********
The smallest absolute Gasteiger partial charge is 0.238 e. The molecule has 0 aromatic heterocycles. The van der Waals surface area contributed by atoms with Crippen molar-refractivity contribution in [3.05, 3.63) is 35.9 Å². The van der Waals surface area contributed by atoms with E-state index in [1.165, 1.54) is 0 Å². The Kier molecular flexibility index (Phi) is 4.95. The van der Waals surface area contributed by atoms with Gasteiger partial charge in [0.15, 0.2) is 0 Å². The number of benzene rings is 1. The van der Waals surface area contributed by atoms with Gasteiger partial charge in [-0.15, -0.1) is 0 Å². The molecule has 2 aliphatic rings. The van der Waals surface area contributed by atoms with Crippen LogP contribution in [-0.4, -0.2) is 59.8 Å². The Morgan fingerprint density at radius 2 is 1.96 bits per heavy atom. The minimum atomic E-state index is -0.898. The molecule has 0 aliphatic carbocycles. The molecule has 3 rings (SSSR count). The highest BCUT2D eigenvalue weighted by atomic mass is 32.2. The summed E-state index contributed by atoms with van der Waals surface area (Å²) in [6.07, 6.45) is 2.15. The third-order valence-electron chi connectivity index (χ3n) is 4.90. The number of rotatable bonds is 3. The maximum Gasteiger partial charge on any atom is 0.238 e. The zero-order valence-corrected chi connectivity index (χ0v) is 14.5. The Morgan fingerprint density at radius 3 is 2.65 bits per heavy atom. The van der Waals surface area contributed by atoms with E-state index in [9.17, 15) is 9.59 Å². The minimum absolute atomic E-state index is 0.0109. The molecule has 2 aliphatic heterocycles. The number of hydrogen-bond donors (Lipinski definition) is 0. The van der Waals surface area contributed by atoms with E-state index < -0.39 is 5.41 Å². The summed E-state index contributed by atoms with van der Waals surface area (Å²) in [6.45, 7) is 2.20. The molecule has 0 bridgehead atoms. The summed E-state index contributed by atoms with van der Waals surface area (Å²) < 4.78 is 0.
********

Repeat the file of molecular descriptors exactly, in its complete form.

The smallest absolute Gasteiger partial charge is 0.238 e. The molecule has 0 aromatic heterocycles. The van der Waals surface area contributed by atoms with Crippen molar-refractivity contribution in [3.05, 3.63) is 35.9 Å². The van der Waals surface area contributed by atoms with E-state index in [1.165, 1.54) is 0 Å². The Kier molecular flexibility index (Phi) is 4.95. The van der Waals surface area contributed by atoms with Gasteiger partial charge in [0.15, 0.2) is 0 Å². The number of benzene rings is 1. The van der Waals surface area contributed by atoms with Gasteiger partial charge in [-0.15, -0.1) is 0 Å². The molecule has 2 aliphatic rings. The van der Waals surface area contributed by atoms with Crippen LogP contribution in [-0.4, -0.2) is 59.8 Å². The Morgan fingerprint density at radius 2 is 1.96 bits per heavy atom. The minimum atomic E-state index is -0.898. The molecule has 0 aliphatic carbocycles. The molecule has 3 rings (SSSR count). The highest BCUT2D eigenvalue weighted by atomic mass is 32.2. The summed E-state index contributed by atoms with van der Waals surface area (Å²) in [6.07, 6.45) is 2.15. The third-order valence-electron chi connectivity index (χ3n) is 4.90. The number of rotatable bonds is 3. The maximum Gasteiger partial charge on any atom is 0.238 e. The zero-order valence-corrected chi connectivity index (χ0v) is 14.5. The Morgan fingerprint density at radius 3 is 2.65 bits per heavy atom. The van der Waals surface area contributed by atoms with E-state index in [9.17, 15) is 9.59 Å². The minimum absolute atomic E-state index is 0.0109. The molecule has 2 aliphatic heterocycles. The number of hydrogen-bond donors (Lipinski definition) is 0. The van der Waals surface area contributed by atoms with E-state index < -0.39 is 5.41 Å². The summed E-state index contributed by atoms with van der Waals surface area (Å²) in [6.45, 7) is 2.20. The molecule has 0 bridgehead atoms. The summed E-state index contributed by atoms with van der Waals surface area (Å²) < 4.78 is 0.